Study finds how bacteria detect and ingest new DNA
06 February 2013
A new study by researchers at Imperial College London has identified how Neisseria meningitidis, a type of bacteria that causes life-threatening meningitis and septicaemia, is able to detect and ingest new DNA and generate different strains.
|A piliated Neisseria meningitidis bacterium as seen by immunofluorescence microscopy. The bacterium is in red, the pili are in green.|
One way in which bacteria overcome our immune defences is by generating new variants that either go undetected, or are more resistant to antibiotics and can cause serious disease outbreaks. This usually occurs through a process known as natural transformation where bacteria ingest free DNA that is abundant in many environments and acquire new genetic traits.
Natural transformation has been studied for decades, and has been instrumental to one of the most important discoveries in biology: that DNA is the material that carries genetic information. However, it remains unknown how bacteria are able to detect the new DNA they ingest.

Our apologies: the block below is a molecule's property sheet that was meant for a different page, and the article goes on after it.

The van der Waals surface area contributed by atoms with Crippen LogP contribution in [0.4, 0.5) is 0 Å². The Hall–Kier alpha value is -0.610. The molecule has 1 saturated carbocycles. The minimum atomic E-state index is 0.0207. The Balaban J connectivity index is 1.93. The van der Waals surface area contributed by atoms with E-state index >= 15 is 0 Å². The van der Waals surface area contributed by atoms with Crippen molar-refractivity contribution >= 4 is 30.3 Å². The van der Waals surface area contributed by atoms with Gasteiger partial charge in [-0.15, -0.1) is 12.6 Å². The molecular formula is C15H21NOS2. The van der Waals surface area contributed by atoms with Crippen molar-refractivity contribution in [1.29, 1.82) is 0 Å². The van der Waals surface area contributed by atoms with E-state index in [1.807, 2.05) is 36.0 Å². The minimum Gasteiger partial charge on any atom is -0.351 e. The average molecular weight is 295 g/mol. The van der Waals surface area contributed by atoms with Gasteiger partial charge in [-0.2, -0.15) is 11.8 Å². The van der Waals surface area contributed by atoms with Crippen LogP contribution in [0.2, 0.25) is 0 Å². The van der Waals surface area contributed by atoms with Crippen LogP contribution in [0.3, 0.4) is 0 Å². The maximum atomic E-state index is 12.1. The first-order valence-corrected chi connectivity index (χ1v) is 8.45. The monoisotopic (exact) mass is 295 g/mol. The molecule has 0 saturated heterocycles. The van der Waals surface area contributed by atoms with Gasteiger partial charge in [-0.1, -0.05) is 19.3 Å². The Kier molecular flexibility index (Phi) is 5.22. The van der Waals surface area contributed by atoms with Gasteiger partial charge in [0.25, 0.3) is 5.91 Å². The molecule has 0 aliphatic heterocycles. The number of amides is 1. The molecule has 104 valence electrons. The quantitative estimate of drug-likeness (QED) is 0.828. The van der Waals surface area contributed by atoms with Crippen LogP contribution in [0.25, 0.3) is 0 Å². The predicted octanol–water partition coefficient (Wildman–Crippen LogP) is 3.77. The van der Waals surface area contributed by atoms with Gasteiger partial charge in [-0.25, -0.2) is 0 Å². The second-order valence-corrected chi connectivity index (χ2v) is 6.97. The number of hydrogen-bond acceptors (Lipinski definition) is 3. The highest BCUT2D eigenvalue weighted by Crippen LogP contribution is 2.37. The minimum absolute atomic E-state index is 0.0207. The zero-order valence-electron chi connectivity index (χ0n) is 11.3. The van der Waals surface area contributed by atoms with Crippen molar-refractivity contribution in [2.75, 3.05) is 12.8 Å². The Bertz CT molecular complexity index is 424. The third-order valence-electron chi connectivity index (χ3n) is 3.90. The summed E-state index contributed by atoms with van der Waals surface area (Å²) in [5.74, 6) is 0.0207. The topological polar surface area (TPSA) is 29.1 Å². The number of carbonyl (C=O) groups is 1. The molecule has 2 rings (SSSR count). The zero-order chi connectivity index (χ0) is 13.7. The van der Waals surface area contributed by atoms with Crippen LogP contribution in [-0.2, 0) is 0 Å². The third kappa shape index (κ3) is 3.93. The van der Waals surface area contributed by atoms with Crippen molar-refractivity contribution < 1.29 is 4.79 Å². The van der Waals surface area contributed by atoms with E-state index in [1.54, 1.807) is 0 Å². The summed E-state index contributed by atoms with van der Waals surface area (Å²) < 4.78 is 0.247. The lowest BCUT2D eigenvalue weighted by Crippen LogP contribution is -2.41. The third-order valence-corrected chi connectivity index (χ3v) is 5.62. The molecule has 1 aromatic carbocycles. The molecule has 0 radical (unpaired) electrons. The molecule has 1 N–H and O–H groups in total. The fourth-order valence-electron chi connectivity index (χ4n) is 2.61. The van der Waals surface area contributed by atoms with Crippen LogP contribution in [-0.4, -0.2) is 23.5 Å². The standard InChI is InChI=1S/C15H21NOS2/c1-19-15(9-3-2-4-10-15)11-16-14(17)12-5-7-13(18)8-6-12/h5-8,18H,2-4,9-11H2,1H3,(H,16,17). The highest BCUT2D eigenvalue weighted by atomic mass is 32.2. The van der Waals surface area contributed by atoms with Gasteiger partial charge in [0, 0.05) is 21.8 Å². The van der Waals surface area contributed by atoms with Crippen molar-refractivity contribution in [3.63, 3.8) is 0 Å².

Published today in Proceedings of the National Academy of Sciences, a study by Dr Vladimir Pelicic and professor Stephen Matthews from the MRC Centre for Molecular Bacteriology and Infection has identified a 'molecular sensor' for DNA in Neisseria meningitidis.
Hair-like structures called pili found on many bacteria have long been known to be involved in natural transformation. In this study, the researchers discovered that a protein component of pili is capable of sensing DNA outside the cell, binding it very strongly using a previously unrecognised mechanism.
The bound DNA is then thought to be imported in the bacteria by retracting the pili, which act like grappling hooks.
"Similar pili and proteins are found in hundreds of bacterial species, several of which cause disease in humans," said Dr Pelicic "The challenge now isto understand in greater detail the biology of these fascinating molecular machines, and - potentially - to exploit these findings to develop new drugs targeting them that would be effective against a very broad spectrum of bacteria."
This research project was funded with grants from the Wellcome Trust and the Biotechnology and Biological Sciences Research Council.